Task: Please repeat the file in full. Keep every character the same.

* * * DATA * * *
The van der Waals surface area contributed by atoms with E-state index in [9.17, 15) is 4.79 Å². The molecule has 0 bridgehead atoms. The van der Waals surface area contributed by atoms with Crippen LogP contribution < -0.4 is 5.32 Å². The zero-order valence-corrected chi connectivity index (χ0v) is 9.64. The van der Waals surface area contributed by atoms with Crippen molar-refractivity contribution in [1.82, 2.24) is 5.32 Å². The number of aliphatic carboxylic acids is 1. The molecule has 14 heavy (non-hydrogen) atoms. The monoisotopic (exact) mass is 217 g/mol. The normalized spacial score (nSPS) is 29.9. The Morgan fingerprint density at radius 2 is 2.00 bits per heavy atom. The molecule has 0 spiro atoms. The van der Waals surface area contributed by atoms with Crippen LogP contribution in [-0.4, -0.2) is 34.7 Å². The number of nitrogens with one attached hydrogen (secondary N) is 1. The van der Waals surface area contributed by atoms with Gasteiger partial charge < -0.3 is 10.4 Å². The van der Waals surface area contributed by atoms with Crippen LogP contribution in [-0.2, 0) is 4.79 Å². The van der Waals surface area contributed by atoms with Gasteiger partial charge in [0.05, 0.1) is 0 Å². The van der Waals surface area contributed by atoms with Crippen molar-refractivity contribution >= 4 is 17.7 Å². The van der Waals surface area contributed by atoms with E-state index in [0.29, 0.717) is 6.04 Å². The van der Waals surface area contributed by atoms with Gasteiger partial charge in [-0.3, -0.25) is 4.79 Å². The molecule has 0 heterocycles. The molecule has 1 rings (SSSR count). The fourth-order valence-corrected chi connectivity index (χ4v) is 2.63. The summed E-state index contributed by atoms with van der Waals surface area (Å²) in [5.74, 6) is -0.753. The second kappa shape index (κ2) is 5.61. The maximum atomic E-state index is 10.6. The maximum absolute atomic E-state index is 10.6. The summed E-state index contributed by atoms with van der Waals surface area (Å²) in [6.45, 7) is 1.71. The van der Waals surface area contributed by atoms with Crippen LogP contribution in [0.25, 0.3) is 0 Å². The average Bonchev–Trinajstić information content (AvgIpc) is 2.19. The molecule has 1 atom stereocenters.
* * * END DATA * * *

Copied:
The van der Waals surface area contributed by atoms with E-state index in [9.17, 15) is 4.79 Å². The molecule has 0 bridgehead atoms. The van der Waals surface area contributed by atoms with Crippen LogP contribution < -0.4 is 5.32 Å². The zero-order valence-corrected chi connectivity index (χ0v) is 9.64. The van der Waals surface area contributed by atoms with Crippen molar-refractivity contribution in [1.82, 2.24) is 5.32 Å². The number of aliphatic carboxylic acids is 1. The molecule has 14 heavy (non-hydrogen) atoms. The monoisotopic (exact) mass is 217 g/mol. The normalized spacial score (nSPS) is 29.9. The Morgan fingerprint density at radius 2 is 2.00 bits per heavy atom. The molecule has 0 spiro atoms. The van der Waals surface area contributed by atoms with Crippen LogP contribution in [-0.4, -0.2) is 34.7 Å². The number of nitrogens with one attached hydrogen (secondary N) is 1. The van der Waals surface area contributed by atoms with Gasteiger partial charge < -0.3 is 10.4 Å². The van der Waals surface area contributed by atoms with Crippen LogP contribution in [-0.2, 0) is 4.79 Å². The van der Waals surface area contributed by atoms with Gasteiger partial charge in [0.05, 0.1) is 0 Å². The van der Waals surface area contributed by atoms with Crippen molar-refractivity contribution >= 4 is 17.7 Å². The van der Waals surface area contributed by atoms with E-state index in [0.29, 0.717) is 6.04 Å². The van der Waals surface area contributed by atoms with Gasteiger partial charge in [-0.3, -0.25) is 4.79 Å². The molecule has 0 heterocycles. The molecule has 1 rings (SSSR count). The fourth-order valence-corrected chi connectivity index (χ4v) is 2.63. The summed E-state index contributed by atoms with van der Waals surface area (Å²) in [5.74, 6) is -0.753. The second kappa shape index (κ2) is 5.61. The maximum atomic E-state index is 10.6. The maximum absolute atomic E-state index is 10.6. The summed E-state index contributed by atoms with van der Waals surface area (Å²) in [6.45, 7) is 1.71. The van der Waals surface area contributed by atoms with Crippen LogP contribution in [0.25, 0.3) is 0 Å². The average Bonchev–Trinajstić information content (AvgIpc) is 2.19. The molecule has 1 atom stereocenters.